Late last week, amid a criminal investigation by the prosecutor’s office and national criticism of Myers, Goodness took a contrary stance, acknowledging Fugee violated the court-sanctioned agreement and saying the priest had acted without the knowledge of the archdiocese. Fugee concurred with those statements in his letter seeking leave, stating it was “my fault alone.”
O’Connell, the Trenton bishop, took swift action after The Star-Ledger disclosed Fugee’s connection to St. Mary’s, immediately barring him from working in the diocese. O’Connell has said Fugee was in the diocese without his knowledge or permission.
Such permission is a prerequisite for any priest who wants to work in another diocese, though some bishops enforce the rule more strictly than others.
In the Diocese of Trenton, Bambrick said, O’Connell has made clear that every visiting priest must file a letter of suitability, in which officials in the priest’s home diocese attest that the priest is in good standing, has not been disciplined or convicted of a crime and has not acted with minors in an inappropriate manner, among other conditions.
It is the responsibility of a pastor to ensure that any visiting priest has filed the form, Bambrick said. Triggs, the pastor at St. Mary’s, failed to do that, the bishop said.
The controversy has bitterly divided the Colts Neck church. Some parishioners have openly demanded the removal of Triggs and the Lenehans, calling it reckless to allow a man who admitted fondling a child to spend time with the youth group. Others in the parish continued to support them.
At a contentious meeting at St. Mary’s Friday night, Triggs and the Lenehans faced repeated questions about what they knew and why they permitted Fugee to attend retreats and hear confessions, according to three people who attended. The meeting was closed to the media.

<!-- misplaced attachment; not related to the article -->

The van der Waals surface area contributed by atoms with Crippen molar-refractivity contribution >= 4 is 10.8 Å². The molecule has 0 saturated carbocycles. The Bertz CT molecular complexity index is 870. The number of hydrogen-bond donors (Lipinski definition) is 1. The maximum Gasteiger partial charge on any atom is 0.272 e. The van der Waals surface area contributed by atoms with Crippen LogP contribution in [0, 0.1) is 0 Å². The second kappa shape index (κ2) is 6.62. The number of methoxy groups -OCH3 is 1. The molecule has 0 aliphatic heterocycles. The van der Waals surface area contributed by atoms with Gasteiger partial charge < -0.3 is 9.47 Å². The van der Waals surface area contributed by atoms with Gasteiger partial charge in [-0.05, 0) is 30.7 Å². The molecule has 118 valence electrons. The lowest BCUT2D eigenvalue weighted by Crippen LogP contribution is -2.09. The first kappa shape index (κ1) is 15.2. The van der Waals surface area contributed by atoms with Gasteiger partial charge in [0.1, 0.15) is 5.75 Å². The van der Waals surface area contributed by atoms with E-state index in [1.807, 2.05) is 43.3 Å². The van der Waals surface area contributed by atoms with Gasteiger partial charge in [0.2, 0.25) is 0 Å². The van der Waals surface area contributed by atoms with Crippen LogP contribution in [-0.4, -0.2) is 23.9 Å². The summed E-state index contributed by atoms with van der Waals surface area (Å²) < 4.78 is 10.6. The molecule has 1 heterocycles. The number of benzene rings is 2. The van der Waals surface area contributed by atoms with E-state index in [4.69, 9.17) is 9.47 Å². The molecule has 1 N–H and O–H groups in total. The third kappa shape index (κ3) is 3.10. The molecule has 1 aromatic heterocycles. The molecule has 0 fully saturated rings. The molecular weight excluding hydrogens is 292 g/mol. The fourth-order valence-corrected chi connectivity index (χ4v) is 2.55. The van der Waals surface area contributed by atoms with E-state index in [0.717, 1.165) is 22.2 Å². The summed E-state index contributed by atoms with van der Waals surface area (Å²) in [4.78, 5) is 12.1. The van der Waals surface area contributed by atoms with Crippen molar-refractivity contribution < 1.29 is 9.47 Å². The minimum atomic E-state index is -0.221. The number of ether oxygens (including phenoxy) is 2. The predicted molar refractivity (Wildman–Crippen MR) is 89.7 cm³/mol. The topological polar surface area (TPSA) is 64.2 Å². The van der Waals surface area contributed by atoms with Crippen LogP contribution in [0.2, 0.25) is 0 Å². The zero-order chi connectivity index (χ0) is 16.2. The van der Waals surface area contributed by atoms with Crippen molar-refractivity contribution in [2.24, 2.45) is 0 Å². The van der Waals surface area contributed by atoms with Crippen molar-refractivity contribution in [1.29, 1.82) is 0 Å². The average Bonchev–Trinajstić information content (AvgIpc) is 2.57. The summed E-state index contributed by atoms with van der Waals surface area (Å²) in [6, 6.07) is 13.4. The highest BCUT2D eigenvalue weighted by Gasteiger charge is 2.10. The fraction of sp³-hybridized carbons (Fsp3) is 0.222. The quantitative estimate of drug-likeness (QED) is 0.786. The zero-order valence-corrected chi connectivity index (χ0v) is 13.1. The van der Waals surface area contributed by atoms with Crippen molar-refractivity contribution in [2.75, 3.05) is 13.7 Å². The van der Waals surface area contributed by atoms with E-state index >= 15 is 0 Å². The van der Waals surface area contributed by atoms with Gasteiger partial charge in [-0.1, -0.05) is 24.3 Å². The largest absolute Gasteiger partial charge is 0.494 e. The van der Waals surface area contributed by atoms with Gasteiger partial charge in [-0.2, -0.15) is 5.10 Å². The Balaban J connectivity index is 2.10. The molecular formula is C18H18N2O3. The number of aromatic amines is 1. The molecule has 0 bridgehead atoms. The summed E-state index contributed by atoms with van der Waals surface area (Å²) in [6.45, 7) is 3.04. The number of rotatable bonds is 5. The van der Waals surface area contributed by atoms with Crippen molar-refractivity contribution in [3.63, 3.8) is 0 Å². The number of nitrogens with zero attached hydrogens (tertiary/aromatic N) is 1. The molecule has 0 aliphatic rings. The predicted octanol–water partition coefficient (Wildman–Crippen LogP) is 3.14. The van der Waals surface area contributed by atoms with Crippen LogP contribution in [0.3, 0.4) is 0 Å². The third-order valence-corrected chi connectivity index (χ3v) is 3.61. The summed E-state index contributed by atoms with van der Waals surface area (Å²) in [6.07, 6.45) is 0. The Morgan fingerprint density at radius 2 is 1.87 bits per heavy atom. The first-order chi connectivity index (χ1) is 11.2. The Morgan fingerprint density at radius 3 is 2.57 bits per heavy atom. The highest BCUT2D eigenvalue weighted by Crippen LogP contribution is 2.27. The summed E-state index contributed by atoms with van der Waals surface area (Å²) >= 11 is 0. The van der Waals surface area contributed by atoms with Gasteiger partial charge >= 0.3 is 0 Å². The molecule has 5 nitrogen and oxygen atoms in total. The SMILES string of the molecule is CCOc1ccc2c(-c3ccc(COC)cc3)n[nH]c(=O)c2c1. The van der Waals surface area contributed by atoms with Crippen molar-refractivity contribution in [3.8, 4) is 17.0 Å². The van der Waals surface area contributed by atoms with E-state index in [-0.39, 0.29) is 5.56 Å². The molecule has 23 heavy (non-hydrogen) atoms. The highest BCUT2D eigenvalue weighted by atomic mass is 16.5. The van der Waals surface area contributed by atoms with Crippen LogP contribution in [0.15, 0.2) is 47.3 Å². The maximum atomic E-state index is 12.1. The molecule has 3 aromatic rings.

The Lenehans have been friends with Fugee for decades, and when he returned to ministry in 2009, he personally thanked them for their support in his first homily, a transcript shows.
Triggs and the Lenehans insisted during the meeting they were unaware of the agreement with prosecutors — declarations met with skepticism by some parishioners, according to those present.
Triggs and the Lenehans have not responded to numerous requests for comment.
Amy Lenehan, a former spokeswoman for the Newark Archdiocese, is a special education teacher at a Colts Neck elementary school. At least one parishioner at St. Mary’s has written to the school district, questioning her role as a teacher in light of the fact that she and her husband invited Fugee to youth group activities at the church.
Superintendent Fredrik Oberkehr said Amy Lenehan remains a teacher in good standing.
“I’ve done my due diligence,” Oberkehr said. “To the best of my knowledge, Father Fugee has not attended any events that were associated directly with the school.”
Michael Lenehan works as a quality assurance specialist in the state Department of Children and Families. A spokeswoman for the agency declined to comment on whether any complaints have been filed against him.
To some parishioners, the failure of Triggs to block Fugee from the parish is especially troubling. For nearly two decades, Triggs worked closely with the Rev. Terence McAlinden in the Trenton Diocese’s youth ministry and at St. Theresa Roman Catholic Church in Little Egg Harbor Township, where McAlinden was pastor. Triggs served for a time as assistant pastor.
In 2007, McAlinden was removed from ministry after being credibly accused of sexual abuse. At least two more men have since come forward with similar allegations.
Parishioners say the allegations should have served as a wake-up call for Triggs, who has been pastor at St Mary’s for six years.
“Even if he had no knowledge of what happened with Terry McAlinden, if he never spotted it or observed it, you’d think it would make him hyper-vigilant,” said Grace Collins, a longtime St. Mary’s parishioner. “You’d think he’d do everything he can to make sure something like that never happens in a youth group in his parish.”